In December of 1891 Pinchot was invited to take charge of the Biltmore Estate Forest and became the first practicing forester in the United States. In his book “Breaking New Ground” Pinchot writes “The lumberman ….regarded forest devastation as normal and second growth as a delusion of fools, whom they cursed on the rare occasions when they happened to think of them. And as for sustained yield, no such idea had ever entered their heads”. The forest provided the early settlers with shelter, food and fuel but also danger in the form of hostile Indians. After a while the settlers came to look on the forest as the enemy. It was a hindrance to progress and needed to be cleared. The forest was generally regarded as inexhaustible however there were a few people who realized that the forests were not going to last for ever and they tried to protect the resource through preservation. One result of their efforts was the creation of the Adirondack State Forest Preserve in New York in 1885 to preserve the forest and water supply. In 1891 an amendment to the State Constitution forbid the cutting of trees which therefore precluded forestry. Commenting on the preservationists efforts to stop the forest destruction occurring Pinchot said “They tried to stop the advance of one of the greatest, most necessary, and thriving and driving of industries simply by explaining to each other how wrong and ruthless it was. Their eyes were closed to the economic motive behind true forestry. They hated to see a tree cut down. So do I, and the chances are that you do too. But you cannot practice Forestry without it.” Pinchot adds “They were utterly right in their purpose but utterly wrong in their method…..they forgot that you cannot beat something with nothing”.

Pinchot realized that in order to save the forests from destruction he needed to put forestry into action and to show the nation that it was possible to harvest trees and still have a forest. Pinchot realized that trees are like crops and forestry is tree farming. One crop follows another and while farmers harvest a crop every year foresters may harvest trees only once every ten, fifteen or more years depending on their objectives and timber types. Just as a well managed farm gets more productive with time so does a well managed forest. Most of today’s forest landowners own their land for a number of different reasons but I doubt if many of them can afford the cost of ownership with out the income derived from the timber growing on the land. Harvesting trees can be a major source of income. While big trees are a thing of beauty they do not pay their way economically. They simply do not bring the same returns to the landowner as a thrifty, younger tree. The table below illustrates the expected rates of return of individual trees based on their diameters at breast height (DBH). The smaller trees experience a greater rate of return than larger trees for a number of reasons. Given sufficient room they are growing faster than old trees and as their diameter increases they are gaining value by becoming higher value products. Trees with diameters at breast height (DBH) less than 10” are valued at pulp and bolt prices. As the tree gains a DBH of 12” the butt log is valued as a small diameter sawlog (providing the surface quality meets the specs.). As the tree’s DBH continues to increase to 14” and up the butt log enters yet another higher valued product class of grade 1 sawlog and veneer log. As the DBH increases to 16” the butt log has reached the size to qualify as a Prime Veneer log. Here again the value increase is influenced more by an increase in grade rather than by an increase in total volume. Once the tree attains a DBH of 18” it has reached it’s highest product value class. The financial maturity of a hardwood tree is obtained when it there is no chance to move up in product class.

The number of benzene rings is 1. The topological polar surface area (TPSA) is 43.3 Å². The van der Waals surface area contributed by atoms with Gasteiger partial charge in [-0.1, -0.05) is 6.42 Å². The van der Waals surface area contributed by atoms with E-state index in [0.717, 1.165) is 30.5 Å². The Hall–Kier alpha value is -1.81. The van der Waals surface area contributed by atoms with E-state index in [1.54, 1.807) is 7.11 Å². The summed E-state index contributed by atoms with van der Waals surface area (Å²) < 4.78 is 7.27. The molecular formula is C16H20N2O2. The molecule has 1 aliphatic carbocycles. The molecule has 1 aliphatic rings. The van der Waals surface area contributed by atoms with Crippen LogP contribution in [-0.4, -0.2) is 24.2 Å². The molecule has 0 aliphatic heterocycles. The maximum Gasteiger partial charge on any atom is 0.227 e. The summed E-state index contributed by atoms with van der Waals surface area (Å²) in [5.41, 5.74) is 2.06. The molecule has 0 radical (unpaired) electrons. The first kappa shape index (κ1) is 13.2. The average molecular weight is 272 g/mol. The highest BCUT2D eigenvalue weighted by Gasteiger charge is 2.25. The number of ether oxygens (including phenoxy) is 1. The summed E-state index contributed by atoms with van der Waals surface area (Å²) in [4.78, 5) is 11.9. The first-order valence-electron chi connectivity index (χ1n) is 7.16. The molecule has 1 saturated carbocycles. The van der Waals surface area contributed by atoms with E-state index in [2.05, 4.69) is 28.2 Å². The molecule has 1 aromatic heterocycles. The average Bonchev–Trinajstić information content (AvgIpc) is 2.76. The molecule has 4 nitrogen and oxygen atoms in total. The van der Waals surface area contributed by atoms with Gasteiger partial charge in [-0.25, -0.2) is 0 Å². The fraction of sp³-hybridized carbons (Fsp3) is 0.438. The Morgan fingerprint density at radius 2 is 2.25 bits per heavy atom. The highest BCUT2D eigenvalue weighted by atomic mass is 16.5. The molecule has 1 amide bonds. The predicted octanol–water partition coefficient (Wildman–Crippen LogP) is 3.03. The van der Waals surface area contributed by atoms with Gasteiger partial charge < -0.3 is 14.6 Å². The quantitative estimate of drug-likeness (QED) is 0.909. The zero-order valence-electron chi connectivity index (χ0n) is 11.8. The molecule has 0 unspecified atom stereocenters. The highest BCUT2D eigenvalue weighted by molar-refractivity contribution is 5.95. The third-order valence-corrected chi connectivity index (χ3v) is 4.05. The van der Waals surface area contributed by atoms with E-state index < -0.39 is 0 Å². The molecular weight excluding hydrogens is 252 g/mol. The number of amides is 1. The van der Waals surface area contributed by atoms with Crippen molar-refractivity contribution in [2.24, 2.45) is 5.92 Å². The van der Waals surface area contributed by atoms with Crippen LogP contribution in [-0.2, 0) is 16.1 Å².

If income is an important objective to the forest landowner then they should be aware of the rate of diminishing returns and the size factors that determines the financial maturity of the different tree species in their forest. Just as the farmer harvests his crop when it is mature a forester does the same with trees. Multiple use objectives may include large old growth trees but large trees do not produce the same financial returns as younger trees do. The landowner has to be aware of his objectives and make management decisions accordingly.

I am happy that our government has set aside National Parks and Wilderness areas to preserve some old growth for us to renew our spirits in (most private forest landowners do not have the financial wherewithal or desire to practice non-management). I believe that for forests to survive today’s threats, principally land fragmentation and conversion to other uses they have to pay their way and this includes harvesting trees when they are ripe, following sound forestry practices of course.